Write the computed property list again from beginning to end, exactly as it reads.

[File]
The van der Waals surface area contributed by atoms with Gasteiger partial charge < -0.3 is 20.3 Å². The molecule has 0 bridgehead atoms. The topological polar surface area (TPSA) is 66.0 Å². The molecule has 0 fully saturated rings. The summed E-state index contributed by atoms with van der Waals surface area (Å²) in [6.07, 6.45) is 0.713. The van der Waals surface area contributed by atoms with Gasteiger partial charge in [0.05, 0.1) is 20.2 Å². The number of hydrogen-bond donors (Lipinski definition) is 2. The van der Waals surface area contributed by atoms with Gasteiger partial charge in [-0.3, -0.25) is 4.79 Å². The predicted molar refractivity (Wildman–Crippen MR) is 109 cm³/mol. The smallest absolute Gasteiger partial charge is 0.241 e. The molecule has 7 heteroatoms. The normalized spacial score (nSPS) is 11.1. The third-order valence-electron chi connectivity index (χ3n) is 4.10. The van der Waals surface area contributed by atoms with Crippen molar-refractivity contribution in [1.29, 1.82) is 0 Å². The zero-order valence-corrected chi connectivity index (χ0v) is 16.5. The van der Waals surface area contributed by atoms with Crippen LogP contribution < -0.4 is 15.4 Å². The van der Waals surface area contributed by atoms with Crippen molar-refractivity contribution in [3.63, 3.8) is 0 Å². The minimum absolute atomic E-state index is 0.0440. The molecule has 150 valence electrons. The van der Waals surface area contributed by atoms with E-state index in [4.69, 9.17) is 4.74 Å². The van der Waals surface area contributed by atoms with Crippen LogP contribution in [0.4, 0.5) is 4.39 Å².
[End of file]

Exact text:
The van der Waals surface area contributed by atoms with Gasteiger partial charge < -0.3 is 20.3 Å². The molecule has 0 bridgehead atoms. The topological polar surface area (TPSA) is 66.0 Å². The molecule has 0 fully saturated rings. The summed E-state index contributed by atoms with van der Waals surface area (Å²) in [6.07, 6.45) is 0.713. The van der Waals surface area contributed by atoms with Gasteiger partial charge in [0.05, 0.1) is 20.2 Å². The number of hydrogen-bond donors (Lipinski definition) is 2. The van der Waals surface area contributed by atoms with Gasteiger partial charge in [-0.3, -0.25) is 4.79 Å². The predicted molar refractivity (Wildman–Crippen MR) is 109 cm³/mol. The smallest absolute Gasteiger partial charge is 0.241 e. The molecule has 7 heteroatoms. The normalized spacial score (nSPS) is 11.1. The third-order valence-electron chi connectivity index (χ3n) is 4.10. The van der Waals surface area contributed by atoms with Crippen molar-refractivity contribution in [1.29, 1.82) is 0 Å². The zero-order valence-corrected chi connectivity index (χ0v) is 16.5. The van der Waals surface area contributed by atoms with Crippen LogP contribution < -0.4 is 15.4 Å². The van der Waals surface area contributed by atoms with Crippen molar-refractivity contribution in [3.63, 3.8) is 0 Å². The minimum absolute atomic E-state index is 0.0440. The molecule has 150 valence electrons. The van der Waals surface area contributed by atoms with E-state index in [4.69, 9.17) is 4.74 Å². The van der Waals surface area contributed by atoms with Crippen LogP contribution in [0.4, 0.5) is 4.39 Å².